A memorial for Officer Michael Chesna. (Doug Cope/WBZ NewsRadio 1030)
BOSTON (WBZ-AM) -- It’s hard to drum up much sympathy for Emanuel Lopes, who allegedly crashed his car on a quiet Weymouth street at 7:30 Sunday morning and fled, then, when approached by the responding officer, hit him in the head with a rock, took his gun and shot him ten times, before again fleeing and firing randomly into a home, killing a woman inside.
The murder of Officer Michael Chesna wasn’t the violent reflex of a frightened person--it was an execution, plain and simple, and it’s too bad execution won’t be an option for Lopes if found guilty.
The subsequent murder of Vera Adams was also an unspeakable atrocity.
I’m saving my sympathy for the families, friends and admirers of the deceased.
The lady who wrote to me yesterday about her observations of Lopes as a child in the Weymouth schools wasn’t sympathetic to his crimes either; she has cops in her family and called what happened “devastating.”
“He was troubled as a child and [people] did everything possible to get him outside support," she wrote. "Whether it was the family’s education, beliefs, shame or stigma about mental illness, he never received what he needed to be healthy, and ended up doing what most teen boys do who are untreated; he turned to poor behavior and worse.”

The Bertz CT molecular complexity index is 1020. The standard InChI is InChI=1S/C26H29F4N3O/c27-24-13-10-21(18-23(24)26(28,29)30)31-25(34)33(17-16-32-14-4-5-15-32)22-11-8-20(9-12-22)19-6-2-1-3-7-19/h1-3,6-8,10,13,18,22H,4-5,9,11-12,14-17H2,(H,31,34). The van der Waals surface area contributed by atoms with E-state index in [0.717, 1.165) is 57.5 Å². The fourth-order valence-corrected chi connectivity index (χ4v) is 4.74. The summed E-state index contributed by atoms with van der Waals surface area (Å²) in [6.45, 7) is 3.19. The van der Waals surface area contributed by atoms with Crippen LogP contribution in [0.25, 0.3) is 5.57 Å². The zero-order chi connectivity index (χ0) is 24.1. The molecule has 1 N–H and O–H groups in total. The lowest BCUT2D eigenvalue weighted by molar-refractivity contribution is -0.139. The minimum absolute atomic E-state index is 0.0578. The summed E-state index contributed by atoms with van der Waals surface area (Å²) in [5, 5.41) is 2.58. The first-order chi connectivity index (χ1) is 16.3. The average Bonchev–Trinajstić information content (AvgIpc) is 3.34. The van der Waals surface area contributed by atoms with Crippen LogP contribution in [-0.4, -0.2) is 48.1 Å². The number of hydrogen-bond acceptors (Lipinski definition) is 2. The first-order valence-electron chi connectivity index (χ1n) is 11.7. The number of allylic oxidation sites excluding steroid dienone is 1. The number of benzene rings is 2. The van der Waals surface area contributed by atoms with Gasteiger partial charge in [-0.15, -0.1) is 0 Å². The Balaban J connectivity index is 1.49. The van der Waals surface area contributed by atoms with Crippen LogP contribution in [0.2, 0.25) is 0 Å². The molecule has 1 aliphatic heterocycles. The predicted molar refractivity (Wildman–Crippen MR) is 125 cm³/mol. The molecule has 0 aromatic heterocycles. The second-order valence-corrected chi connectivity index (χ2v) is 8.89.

No excuses, just terrible facts.
Untreated mental illness keeps showing up in perpetrators of horrendous violence. And fixing it won’t be as easy as hiring more doctors.
When the flawed system we have is trying its hardest to reach an unfolding disaster like Lopes but still not able to intervene, you have to wonder if new approaches are needed.
And if two innocent people might be alive today if we had some.
You can listen to Keller At Large on WBZ News Radio every weekday at 7:55 a.m. Listen to his previous podcasts on iHeartRadio.
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